On Adjacent Channel Interference-Aware Radio Resource Management for Vehicle-to-Vehicle Communication
Doctoral thesis, 2019

Safety applications play an essential role in supporting traffic safety and efficiency in next generation vehicular networks. Typical safety applications require vehicle-to-vehicle (V2V) communication with high reliability and low latency. The reliability of a communication link is mainly determined by the received interference, and broadly speaking, there are two types of interferences: co-channel interference (CCI) and adjacent channel interference (ACI). The CCI is cross-talk between transmitters scheduled in the same time-frequency slot, whereas ACI is interference due to leakage of transmit power outside the intended frequency slot. The ACI is typically not a problem in cellular communication since interference is dominated by CCI due to spectrum re-usage. However, ACI is a significant problem in near-far situations, i.e., when the channel gain from the interferer to receiver is high compared to the channel gain from the intended transmitter. The near-far situation is more common in V2V broadcast communication scenario due to high dynamic range of the channel gain and penetration loss by intermediate vehicles. This thesis investigates the impact of ACI on V2V communication and methods to mitigate it by proper radio resource management (RRM), i.e., scheduling and power control.

In [Paper A], we first study ACI models for various transmission schemes and its impact on V2V communication. We propose a problem formulation for a) optimal scheduling as a Boolean linear programming (BLP) problem and b) optimal power control as a mixed Boolean linear programming (MBLP) problem. The objective of the problem formulation is to maximize the connectivity among VUEs in the network. Near-optimal schedules and power values are computed by solving first a) and then b) for smaller size instances of the problem. To handle larger-size instances of the problem, heuristic scheduling and power control algorithms with less computational complexity are proposed. We also propose a simple distributed block interleaver scheduler (BIS), which can be used as a baseline method.

In [Paper B], we formulate the joint scheduling and power control problem as an MBLP to maximize the connectivity among VUEs. A column generation method is proposed to address the scalability of the network, i.e., to reduce the computational complexity of the joint problem. Moreover, the scheduling problem is observed to be numerically sensitive due to the high dynamic range of channel values and adjacent channel interference ratio (ACIR) values. Therefore, a novel method is proposed to reduce the sensitivity and compute a numerically stable optimal solution at the price of increased computational complexity.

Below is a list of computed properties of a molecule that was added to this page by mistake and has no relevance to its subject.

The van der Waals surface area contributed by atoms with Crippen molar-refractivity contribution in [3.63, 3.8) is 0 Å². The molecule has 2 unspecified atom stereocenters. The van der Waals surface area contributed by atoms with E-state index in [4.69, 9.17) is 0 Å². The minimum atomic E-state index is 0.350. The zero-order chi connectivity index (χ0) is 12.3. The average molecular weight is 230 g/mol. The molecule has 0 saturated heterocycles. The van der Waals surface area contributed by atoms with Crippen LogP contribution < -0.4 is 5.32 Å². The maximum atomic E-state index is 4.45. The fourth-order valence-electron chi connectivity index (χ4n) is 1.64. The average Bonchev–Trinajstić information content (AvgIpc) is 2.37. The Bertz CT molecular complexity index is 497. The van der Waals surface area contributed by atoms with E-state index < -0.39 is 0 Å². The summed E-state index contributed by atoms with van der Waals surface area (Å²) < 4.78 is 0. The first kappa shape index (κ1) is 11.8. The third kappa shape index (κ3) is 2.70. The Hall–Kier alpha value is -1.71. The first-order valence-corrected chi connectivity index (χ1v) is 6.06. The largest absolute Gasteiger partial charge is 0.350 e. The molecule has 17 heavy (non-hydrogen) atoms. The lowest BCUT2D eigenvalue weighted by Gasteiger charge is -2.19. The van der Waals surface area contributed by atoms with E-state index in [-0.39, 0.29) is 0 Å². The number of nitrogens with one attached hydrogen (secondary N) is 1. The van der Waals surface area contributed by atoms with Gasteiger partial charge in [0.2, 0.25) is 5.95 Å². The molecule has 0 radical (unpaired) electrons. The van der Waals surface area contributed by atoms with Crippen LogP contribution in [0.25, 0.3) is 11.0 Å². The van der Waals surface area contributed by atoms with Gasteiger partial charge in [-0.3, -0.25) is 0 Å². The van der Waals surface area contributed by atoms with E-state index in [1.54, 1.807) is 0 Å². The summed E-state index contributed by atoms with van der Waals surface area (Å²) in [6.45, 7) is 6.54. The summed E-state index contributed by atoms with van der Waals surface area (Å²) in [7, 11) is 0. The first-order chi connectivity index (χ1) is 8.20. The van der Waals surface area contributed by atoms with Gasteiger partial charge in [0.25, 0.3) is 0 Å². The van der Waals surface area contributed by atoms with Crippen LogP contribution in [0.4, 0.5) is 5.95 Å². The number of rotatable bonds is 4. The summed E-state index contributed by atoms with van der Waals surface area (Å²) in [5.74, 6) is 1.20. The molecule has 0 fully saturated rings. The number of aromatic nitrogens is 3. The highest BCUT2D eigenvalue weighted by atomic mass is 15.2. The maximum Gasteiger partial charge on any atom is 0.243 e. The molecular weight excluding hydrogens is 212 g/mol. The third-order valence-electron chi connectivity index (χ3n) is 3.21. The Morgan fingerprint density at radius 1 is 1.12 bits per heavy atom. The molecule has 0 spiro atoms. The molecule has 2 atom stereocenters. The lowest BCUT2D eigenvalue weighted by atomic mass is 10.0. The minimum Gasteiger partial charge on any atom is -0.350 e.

In [Paper C], we extend the RRM problem formulation to include various objectives, such as maximizing connectivity/throughput and minimizing age of information (AoI). In order to account for the fairness, we also formulate the problem to improve the worst-case throughput, connectivity, and AoI of a link in the network. All the problems are formulated as MBLP problems. In order to support a large V2V network, a clustering algorithm is proposed whose computational complexity scale well with the network size. Moreover, a multihop distributed scheduling scheme is proposed to handle zero channel state information (CSI) case.


adjacent channel interference (ACI)

vehicle-to- vehicle (V2V)

channel state information (CSI)

convex optimization


vehicle-to-everything (V2X)

combinatorial optimization

traffic efficiency


medium access control (MAC)

power control

radio resource management (RRM)

Room ED, EDIT building
Opponent: Prof. Slawomir Stanczak, Department of Wireless Communications and Networks, Technical University of Berlin, Germany


Anver Hisham Unnichiriyath Siddique

Chalmers, Electrical Engineering, Communication and Antenna Systems, Communication Systems

Traffic-related accidents can be largely reduced with new driverless and connected vehicle technology, since new technologies will remove the human element that is causing most of the traffic accidents. Driverless and connected vehicles can also reduce the traffic congestion since multiple vehicles can move together as a unit, communicate with traffic lights, reduce unnecessary accelerating and braking. This would also help to reduce fuel consumption and emissions significantly.

Reliable wireless communication between vehicles is crucial in sharing information and enabling connected cars. But, unfortunately, wireless communication between vehicles is not perfect. In fact, when information is exchanged between vehicles, the data packets can be lost or delayed due to interference coming from other transmitting vehicles.

This thesis investigates the limitations of vehicle-to-vehicle communication due to interference and discusses a few strategies to overcome those limitations. The goal of the thesis is to establish reliable wireless communication links between vehicles. A technical abstract of this thesis can be found on page i.

Areas of Advance

Information and Communication Technology

Subject Categories


Computational Mathematics

Communication Systems


C3SE (Chalmers Centre for Computational Science and Engineering)



Doktorsavhandlingar vid Chalmers tekniska högskola. Ny serie: 4627


Chalmers University of Technology

Room ED, EDIT building

Opponent: Prof. Slawomir Stanczak, Department of Wireless Communications and Networks, Technical University of Berlin, Germany

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